Treaty of Lisbon (No. 2) — (2nd Allotted Day)

Part of Points of Order – in the House of Commons at 1:47 pm on 30th January 2008.

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Photo of Alan Duncan Alan Duncan Shadow Secretary of State 1:47 pm, 30th January 2008

I beg to move, to leave out from "House" to end and to add instead thereof:

"notes that the Government demanded the deletion of a new article on energy when it was first proposed as part of the EU Constitution;
further notes that the Government's explanation was that 'this provision is unnecessary as all aspects of energy policy are effectively covered elsewhere in the Treaty e.g. single market, environment';
believes that the Government's position then was right and remains valid;
and accordingly rejects the Government's current policy towards the Treaty of Lisbon in respect of provisions concerning energy."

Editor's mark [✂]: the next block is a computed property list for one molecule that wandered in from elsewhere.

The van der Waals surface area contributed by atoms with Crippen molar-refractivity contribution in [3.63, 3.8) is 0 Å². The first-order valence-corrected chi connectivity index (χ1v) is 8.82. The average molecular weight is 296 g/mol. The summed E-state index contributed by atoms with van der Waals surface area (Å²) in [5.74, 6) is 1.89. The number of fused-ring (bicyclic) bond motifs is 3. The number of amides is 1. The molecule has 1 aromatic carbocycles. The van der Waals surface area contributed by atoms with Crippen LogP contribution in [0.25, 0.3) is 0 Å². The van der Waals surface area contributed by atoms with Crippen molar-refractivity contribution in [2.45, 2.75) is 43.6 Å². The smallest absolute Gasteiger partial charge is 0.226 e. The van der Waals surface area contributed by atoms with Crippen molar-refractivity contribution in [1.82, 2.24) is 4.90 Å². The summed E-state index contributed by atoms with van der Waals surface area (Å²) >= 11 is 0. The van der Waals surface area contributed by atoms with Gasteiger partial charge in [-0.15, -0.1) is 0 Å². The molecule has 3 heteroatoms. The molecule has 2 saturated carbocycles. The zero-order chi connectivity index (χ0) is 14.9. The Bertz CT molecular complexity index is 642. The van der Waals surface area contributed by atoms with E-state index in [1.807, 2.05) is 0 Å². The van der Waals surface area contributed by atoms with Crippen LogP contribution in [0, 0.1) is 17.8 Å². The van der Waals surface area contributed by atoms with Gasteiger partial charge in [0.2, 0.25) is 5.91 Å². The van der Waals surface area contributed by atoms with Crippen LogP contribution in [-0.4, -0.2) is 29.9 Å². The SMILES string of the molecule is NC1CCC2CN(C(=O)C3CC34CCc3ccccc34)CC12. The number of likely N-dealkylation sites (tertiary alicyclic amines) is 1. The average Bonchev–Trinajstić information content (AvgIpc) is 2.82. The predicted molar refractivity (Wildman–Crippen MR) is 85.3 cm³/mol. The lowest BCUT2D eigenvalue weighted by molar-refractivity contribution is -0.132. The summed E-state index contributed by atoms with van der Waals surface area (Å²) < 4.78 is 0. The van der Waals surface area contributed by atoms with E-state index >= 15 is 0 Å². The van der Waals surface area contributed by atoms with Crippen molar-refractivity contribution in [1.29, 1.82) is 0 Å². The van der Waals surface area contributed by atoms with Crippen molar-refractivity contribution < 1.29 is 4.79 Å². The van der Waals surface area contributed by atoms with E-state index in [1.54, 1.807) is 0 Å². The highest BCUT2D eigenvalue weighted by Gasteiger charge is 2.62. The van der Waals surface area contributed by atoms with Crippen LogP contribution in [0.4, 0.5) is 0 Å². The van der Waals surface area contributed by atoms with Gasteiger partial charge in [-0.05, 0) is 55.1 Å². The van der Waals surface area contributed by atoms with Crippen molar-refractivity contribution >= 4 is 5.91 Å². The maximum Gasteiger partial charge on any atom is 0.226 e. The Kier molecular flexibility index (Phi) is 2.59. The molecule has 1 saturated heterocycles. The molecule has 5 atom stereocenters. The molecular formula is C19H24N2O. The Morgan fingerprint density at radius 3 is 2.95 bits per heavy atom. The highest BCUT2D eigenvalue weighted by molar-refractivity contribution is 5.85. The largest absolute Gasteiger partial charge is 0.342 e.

Unlike the Secretary of State, I can start by saying, "Here's one I prepared earlier." However, once he got his script, I—and, I suspect, others in the House—sensed that his heart was not quite in what he was saying and that he had not really understood the implications of the treaty that he attempts to defend today.

The treaty represents failure—a massive failure of political will, a total failure of negotiating wit and a complete failure to keep the promises that the Government made to the British people in what, morally, was a binding manifesto commitment to submit the treaty to a referendum. The treaty is a duplicitous document, as has readily been admitted in the media by the author of the constitution, Mr. Valéry Giscard d'Estaing, the former Italian Prime Minister and the Belgian Foreign Minister. They have all claimed that the treaty is designed to be "illisible", "illeggibile" and whatever the Flemish is for deliberately unintelligible gobbledygook.